POL326Y1 Lecture 7: Superpower to Glob. Hegemon

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26 Aug 2019
American Foreign Policy History
US in its inception wasn’t a state that rejected the idea of imperialism; American revolution wasn’t anti-
imperial; motivated by American elites in feeling they were disadvantaged in colonial project
o They oculd pursue their own interests with absence of Britain
Important as it explains why America was an expansionist state
Began from the outset of American history
o John Sullivan: manifest destinythe right of our manifest destiny to possess our own continent;
Explains to a considerable extend to spread America’s 13 colonies to occupy most of North
American continent with the exception of Canada
This expansion ended in 1860, with election of Abraham Lincoln and the territorial
expansion of the US, with exception of Alaska
The impetus to expand US southward was to gain more entrance to the union solely to prevent further
expansion of the south because of slavery
o The Civil War had something to do with slavery
Barrett Moore Jr.: the result of two economic models: classical dependencyeconomy is
dependent on export of raw material; states also emerged as colonies of Britain
Northern states began manufacturing their own factories; in terms of their expansion, they were very
protectionist from their foreign competition in Britain; north favored economic break from Britain
o Following Lincoln’s election, objective was to pass tariffs; overall, this gave rise to a rapid phase of
industrialization in Northern states that led US to have trade surplus in 1874-1960s
The general characterization of American foreign policy was isolationism
o US sought to avoid any kind of foreign entanglement; the US from the outset was a power looking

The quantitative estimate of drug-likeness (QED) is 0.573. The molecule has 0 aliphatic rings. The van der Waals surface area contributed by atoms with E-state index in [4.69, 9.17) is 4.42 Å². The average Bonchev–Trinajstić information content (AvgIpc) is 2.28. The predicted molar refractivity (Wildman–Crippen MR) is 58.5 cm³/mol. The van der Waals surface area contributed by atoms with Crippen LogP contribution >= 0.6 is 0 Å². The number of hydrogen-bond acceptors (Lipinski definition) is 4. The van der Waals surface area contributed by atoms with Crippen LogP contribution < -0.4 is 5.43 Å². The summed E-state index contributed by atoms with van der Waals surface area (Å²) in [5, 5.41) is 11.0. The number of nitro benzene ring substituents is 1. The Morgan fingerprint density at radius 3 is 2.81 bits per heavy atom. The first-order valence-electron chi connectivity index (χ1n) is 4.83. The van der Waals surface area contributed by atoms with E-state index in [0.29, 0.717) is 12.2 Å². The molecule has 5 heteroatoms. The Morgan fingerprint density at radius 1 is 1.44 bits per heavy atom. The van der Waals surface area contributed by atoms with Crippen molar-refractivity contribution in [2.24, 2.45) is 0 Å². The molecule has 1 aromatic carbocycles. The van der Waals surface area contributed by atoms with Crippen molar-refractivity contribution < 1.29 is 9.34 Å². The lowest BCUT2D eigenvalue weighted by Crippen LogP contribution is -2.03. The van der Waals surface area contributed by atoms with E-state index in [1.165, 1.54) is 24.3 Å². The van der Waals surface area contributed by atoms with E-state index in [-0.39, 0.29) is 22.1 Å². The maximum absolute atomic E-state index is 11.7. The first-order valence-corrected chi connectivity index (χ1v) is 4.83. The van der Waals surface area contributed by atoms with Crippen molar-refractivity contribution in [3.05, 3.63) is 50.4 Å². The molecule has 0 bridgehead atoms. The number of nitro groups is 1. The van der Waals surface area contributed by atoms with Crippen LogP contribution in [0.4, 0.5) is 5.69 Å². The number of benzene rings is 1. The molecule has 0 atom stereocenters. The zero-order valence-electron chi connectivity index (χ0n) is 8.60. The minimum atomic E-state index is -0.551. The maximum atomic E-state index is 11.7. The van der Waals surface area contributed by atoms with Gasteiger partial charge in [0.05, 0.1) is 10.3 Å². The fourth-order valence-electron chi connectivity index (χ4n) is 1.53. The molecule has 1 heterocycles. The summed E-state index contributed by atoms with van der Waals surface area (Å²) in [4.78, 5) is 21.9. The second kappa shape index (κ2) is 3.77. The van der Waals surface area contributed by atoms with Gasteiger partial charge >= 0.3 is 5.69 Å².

for markets and looking to attract foreign investment
American foreign policy was one of unilateralism: given the absence of threats to major
security, elites preferred to preserve ability to act in accordance to their own interests free
from the constraints of alliances
It’s in this context that we could point out arguments of changing USFP
William Appleman Williams: the tragedy of American foreign policy
Beginning in the 19th century, the US produced more in agricultural goods that its own market could
possibly absorb; the US had to absorb foreign markets and gain access to them
The culmination of this set of interests came at end of 19th century in a foreign policy that remained the
ocre of American foreign policy from then to end of 20th century
o Open-Door Policy: directed to foreign policies towards China; rejection of Britain carving up China
and incorporating various segments of Chinese economies to American empires
o It’ll give all European powers outside access to the Chinese markets; while global free trade
benefited Britain enormously, British economy grew and others took advantage of this for greater
growth rates like France and Germany
o By the end of 19th century, Britain backed away from global free traderesulted in the scramble
for Africa, carving up China, made
o The Open-Door policy has been the cornerstone of American foreign policy especially after WWII
when the US took up notion of self-determination; largely raised up by Wilson
o The US was ambiguously the most competitive manufacturer on the planet; global free trade
played in the interest of America
With the growing surplus of the US, trade became absolutely vital of American interests; evident during
Lincoln’s term as secretary of state
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